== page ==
What I mainly wanted to say was go your way, my friend, and know you won't get any flack from me for your beliefs (and I hope that would go both ways). I do hope that in some way you will one day experience God: be it during a performance of Beethoven's 9th, or at a sunset, or contemplating an artwork, or reading Carl Sagan (I've noticed there seems to be a Church of Sagan...and I have to say, Sagan's basically talking about God the way he talks about the universe...and also, Contact is one of my all-time favorite Christian movies). You may not want to call it God, and that's fine. I just hope everyone gets to experience, in this life, a touch with something greater - God, or universal Love, or simply the self-giving of another human being.
But for me, there has been full-on mystical connection to the divine, the kind you get in meditation, the kind that is pretty universally reported by all the world's religions. I find it to be the most truthful way to talk about God, because it's the most personal (and somehow also the most universal). In my life, God has become a very personal friend and guide, but She's not that way for everyone. God meets us all in the way that we are able, that we are willing. God stoops to our level. [that's why it's so ridiculous to think I should have to defend God: if God needed defending, He'd be pretty lame. I only want to believe in a God that is so beyond my petty defenses as to render them absurd]
But even better: God will, on occasion, raise us up to Her level. And that, my friend, can be an awesome experience.
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thanks for the words/thoughts, stasi. it's funny that when i decided to write to say hello (and since that day) i never really thought much about your faith, my lack of it, and what might transpire. i just wanted to say hello and catch up (my mentioning of my atheism was meant merely a humorous side note). and for what it's worth, i appreciate the tone of your words in your email. they make sense to me, and and are very honest and fair. after we got to chatting, i could tell you weren't going to have a problem with that facet of my being. i hope you could tell i in turn was not of you, too.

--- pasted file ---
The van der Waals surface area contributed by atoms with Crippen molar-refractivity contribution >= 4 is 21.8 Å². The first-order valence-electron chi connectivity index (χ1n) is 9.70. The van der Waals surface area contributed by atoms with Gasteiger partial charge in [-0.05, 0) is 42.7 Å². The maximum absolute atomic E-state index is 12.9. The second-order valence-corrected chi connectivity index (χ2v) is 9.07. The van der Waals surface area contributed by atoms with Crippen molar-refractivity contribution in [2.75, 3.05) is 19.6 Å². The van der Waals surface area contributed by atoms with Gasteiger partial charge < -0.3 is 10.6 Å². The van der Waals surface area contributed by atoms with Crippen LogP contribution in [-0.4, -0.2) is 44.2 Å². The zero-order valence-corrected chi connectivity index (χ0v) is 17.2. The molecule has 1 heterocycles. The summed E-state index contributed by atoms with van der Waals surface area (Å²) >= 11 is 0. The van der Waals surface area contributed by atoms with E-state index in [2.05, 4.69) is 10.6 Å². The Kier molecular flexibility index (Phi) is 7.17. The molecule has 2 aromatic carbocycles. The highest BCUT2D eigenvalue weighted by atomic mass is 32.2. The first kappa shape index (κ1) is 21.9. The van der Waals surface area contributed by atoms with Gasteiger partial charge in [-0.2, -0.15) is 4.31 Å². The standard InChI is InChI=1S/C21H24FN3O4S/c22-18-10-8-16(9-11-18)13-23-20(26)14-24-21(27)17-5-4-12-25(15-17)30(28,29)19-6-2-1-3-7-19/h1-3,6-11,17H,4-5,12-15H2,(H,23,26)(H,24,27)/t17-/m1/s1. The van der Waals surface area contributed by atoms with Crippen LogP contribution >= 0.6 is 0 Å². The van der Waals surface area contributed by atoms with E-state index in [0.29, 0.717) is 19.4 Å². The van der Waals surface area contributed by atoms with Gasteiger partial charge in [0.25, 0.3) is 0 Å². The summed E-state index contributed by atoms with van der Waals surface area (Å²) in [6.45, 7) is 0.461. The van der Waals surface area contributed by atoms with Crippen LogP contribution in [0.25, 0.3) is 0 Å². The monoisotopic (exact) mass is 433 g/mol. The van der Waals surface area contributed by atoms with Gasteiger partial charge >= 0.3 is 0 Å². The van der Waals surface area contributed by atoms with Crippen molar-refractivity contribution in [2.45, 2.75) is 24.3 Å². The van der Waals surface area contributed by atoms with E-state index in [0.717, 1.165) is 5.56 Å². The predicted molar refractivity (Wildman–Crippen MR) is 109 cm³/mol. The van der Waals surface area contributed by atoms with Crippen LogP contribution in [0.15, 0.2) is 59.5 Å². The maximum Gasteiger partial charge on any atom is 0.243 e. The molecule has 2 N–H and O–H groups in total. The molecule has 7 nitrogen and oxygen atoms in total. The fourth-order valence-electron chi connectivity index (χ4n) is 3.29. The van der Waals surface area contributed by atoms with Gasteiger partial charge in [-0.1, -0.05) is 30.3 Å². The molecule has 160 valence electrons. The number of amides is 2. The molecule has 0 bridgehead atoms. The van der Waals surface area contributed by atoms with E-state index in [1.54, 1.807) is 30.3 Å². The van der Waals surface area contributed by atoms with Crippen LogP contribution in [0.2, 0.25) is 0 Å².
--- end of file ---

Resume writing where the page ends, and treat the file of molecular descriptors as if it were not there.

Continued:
i guess i could respond in kind by telling you more about my way of looking at matters related to god & theism. i mean - the conversation we're having on email so far, as we talk about life after high school, is cracking me up. it makes me smile. we could definitely be serious for a while if you like; the subject matter certainly seems of interest to you and me. do you want to hear all that stuff from my personal viewpoint? i should say i never did receive this email from you; i found out about this blog post during my morning perusal of bookmarks.
just let me know,
What a wonderful post. It would cut two ways with the athiests I know: some would find it stirring, and these words would help form a basis of mutual respect and partnership; others would laugh at it and try to undermine it with their version of "reason." The former are, of course, the non-militant non-idealogues, and we can work with them. This is great.
"...and also, Contact is one of my all-time favorite Christian movies."
Have you read the book? It's one of my favourites -- the whole time I was reading it I was going "Sagan is the most Christian atheist I've ever read!" I recommend it to all my Christian friends.ffeminist